Customer service includes basic courtesy

By Kimberly Marion

Students with jobs often complain that customers do not treat them with respect. However, lately I have been running into just the opposite – I have been meeting people who have no customer service skills at all.

Just last week, I was waiting in line for dinner and instead of hearing “How can I help you?,” I hear “What you want?”

What I want is a little respect. Do not place the blame on me because you are at a job you dislike.

What’s even worse is when there is a line of people waiting to order and the person behind the counter holds an entire conversation about what he or she did on the weekend. I am not asking you to fan me and put peeled grapes in my mouth, and I am also not asking you to you to cut my meat and dab the corners of my mouth. All I want is the order I politely asked for.

I do recognize that there are some customers who have the tendency to be rude, but there still must be some type of polite customer service. You could think about it in a different manner and ponder where you would be without the job you have. I know where you would be: You would be broke, just like me.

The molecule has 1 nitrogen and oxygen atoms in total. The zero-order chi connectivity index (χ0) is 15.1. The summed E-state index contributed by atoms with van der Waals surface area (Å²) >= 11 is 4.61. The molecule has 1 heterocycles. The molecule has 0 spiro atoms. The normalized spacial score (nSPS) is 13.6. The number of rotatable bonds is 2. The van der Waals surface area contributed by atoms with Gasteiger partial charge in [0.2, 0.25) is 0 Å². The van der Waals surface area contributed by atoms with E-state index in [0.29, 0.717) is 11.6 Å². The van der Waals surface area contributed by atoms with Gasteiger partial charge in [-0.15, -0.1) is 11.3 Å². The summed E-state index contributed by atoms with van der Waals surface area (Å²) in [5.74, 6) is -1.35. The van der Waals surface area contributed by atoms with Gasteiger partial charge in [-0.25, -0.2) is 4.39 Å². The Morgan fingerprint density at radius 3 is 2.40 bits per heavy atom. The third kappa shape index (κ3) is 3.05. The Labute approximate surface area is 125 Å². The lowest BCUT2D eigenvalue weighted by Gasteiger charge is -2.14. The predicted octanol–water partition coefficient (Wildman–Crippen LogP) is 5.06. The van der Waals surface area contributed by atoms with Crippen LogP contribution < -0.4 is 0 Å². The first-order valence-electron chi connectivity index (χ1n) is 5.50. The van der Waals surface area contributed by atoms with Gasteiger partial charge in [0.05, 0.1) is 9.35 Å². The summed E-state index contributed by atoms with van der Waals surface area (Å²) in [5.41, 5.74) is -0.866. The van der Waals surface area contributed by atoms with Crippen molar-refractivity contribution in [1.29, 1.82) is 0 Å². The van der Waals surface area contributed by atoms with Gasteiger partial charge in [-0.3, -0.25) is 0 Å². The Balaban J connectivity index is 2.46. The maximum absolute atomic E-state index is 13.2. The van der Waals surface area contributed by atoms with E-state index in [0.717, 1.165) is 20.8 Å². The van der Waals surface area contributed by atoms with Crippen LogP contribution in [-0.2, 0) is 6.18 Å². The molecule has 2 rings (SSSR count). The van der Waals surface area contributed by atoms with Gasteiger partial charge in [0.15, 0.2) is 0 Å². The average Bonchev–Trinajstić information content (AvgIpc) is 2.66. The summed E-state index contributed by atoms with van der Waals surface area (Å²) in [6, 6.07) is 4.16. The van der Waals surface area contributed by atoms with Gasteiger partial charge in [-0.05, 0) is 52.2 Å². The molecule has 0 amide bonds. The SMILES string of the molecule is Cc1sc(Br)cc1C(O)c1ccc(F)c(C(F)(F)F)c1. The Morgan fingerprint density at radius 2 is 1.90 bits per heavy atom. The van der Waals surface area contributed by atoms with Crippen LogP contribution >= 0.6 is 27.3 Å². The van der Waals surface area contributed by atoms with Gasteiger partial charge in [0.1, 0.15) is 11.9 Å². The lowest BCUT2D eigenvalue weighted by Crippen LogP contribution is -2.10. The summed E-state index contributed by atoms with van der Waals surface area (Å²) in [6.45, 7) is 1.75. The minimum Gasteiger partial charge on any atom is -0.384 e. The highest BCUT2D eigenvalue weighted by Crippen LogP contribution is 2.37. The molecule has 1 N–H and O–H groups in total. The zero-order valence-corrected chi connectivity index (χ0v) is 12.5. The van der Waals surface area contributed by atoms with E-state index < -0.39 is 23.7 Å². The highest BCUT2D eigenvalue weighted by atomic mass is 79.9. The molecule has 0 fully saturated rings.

As usual, I have some tips that can cut down the tension between the customer and the employee.

The first piece of advice I have is that if you are an employee, any problems you have in your daily life cannot affect your job. It is understandable that you may have a bad day. Who has not had a bad day? The difference is that you cannot take your frustrations out on the customer who is paying for your products and services.

The second tip I have is try to find something about your job that you enjoy. Perhaps, if you are not financially dependent on the job – meaning paying rent and bills – do not waste your time or your employer’s time with a bad attitude. Just quit the job and find something more suitable to your needs. Do not make your misery the customer’s company.

Another suggestion would be to treat people as you would like to be treated. That is one of the most simple rules. It is so simple that we have been taught it since we were young children. If you would not like someone rudely asking what you want or blatantly ignoring you, then do not do those things to the customers.

To earn respect, you have to show respect and you have to respect yourself. That includes the job that you do.

All it takes is “Hi. How can I help you?” or “What can I do for to you today?” As a (now pleased) customer, I would say “Thank you.”

Respect is what everyone thinks they deserve but are, at times, unwilling to give. As we live in this fast-paced world, patience wears thin quickly and manners disintegrate into mumbles under people’s breath. Respect is something hard to come by these days.

Columns reflect the opinion of the author and not necessarily that of the Northern Star staff.